- Initially viewed with skepticism by Hindus due to traditional associations of Christ with radical cultural and community change.
- Minimal music from existing Christian traditions, perhaps except Christian music in traditional Indian styles.
- Corporate expressions of discipleship are often rare or non-existent due to practical considerations; but desire to follow biblical patterns of a corporate faith expression.
- Corporate development may be mono-caste for a time, but for practical rather than ideological reasons.
- Socially acceptable means of inter-caste fellowship will be developed. (No known current or historic case of Christ-followers has upheld total caste exclusiveness in teaching or practice.)
- Hindu festivals are celebrated, sometimes modified.
- HIndu temples are sometimes reluctantly visited for family-related ceremonies.
- Indigenous funding is deemed essential.
- Does it exist? Small stirrings toward H5.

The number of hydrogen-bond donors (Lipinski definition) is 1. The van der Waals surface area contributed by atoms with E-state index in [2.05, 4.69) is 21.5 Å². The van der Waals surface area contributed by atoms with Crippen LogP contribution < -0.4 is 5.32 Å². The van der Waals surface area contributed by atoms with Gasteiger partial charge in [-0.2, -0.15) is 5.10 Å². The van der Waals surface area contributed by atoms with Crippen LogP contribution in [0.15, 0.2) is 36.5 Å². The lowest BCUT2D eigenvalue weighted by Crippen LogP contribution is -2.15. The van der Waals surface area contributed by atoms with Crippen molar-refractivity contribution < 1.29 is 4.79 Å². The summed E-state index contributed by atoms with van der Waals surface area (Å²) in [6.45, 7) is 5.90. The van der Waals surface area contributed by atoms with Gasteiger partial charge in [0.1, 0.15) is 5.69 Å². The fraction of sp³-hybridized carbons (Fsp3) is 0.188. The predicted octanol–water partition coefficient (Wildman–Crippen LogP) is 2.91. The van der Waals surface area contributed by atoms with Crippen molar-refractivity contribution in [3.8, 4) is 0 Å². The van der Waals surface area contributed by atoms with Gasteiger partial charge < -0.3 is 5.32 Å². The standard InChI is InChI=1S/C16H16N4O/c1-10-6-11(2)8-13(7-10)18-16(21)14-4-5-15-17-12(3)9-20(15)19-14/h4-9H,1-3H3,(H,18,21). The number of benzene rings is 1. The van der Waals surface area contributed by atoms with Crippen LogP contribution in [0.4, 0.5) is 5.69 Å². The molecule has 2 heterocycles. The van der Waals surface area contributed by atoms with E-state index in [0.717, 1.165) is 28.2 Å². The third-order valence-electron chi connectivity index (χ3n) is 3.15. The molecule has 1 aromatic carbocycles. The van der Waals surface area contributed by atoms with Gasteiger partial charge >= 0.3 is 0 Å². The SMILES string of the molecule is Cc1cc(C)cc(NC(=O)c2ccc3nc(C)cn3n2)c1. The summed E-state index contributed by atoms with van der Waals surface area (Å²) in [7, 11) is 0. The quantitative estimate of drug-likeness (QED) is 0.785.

H6 — Hindu disciples of Christ recognized as such by other Hindus but remain unassociated with other disciples of Christ
- Hindus in Christ remain in birth communities as Hindus.
- Individualized discipleship to Jesus is without corporate expression, except perhaps attendance at occasional traditional Christian gatherings.
- Not secret, but known as Jesus-followers in their Hindu social circles.
- Hindu festivals are celebrated.
- Hindu temples are visited.
- A significant number in Tamil Nadu in south India. Smaller numbers elsewhere in India.
- Does it exist? The “churchless Christians”—a misnomer since they are not “Christians” but Hindu disciples of Christ.
H7 — Hindu disciples of Christ keepfaith completely private
- Hindus in Christ remain in birth communities.
- Keep devotion to Jesus secret.
- Appear to participate fully in Hindu religious activity, but address all prayers to Christ or God through Christ.
- Does it exist? Some such people have always existed, but they are hard to identify and harder still to quantify.
1. This can be studied in Perspectives on the World Christian Movement, second edition, 658-659.
2. For an analysis of churches in the Hindu world, see the outline of nine types of churches in India presented by Donald McGavran in Ethnic Realities and the Church. Most of these nine types are clearly H1 and H2 on the scale.
EMQ, Vol. 40, No. 3. pp 316-320 Copyright © 2004 Evangelism and Missions Information Service (EMIS). All rights reserved. Not to be reproduced or copied in any form without written permission from EMQ. For Reprint Permissions beyond personal use, please visit our STORE (here).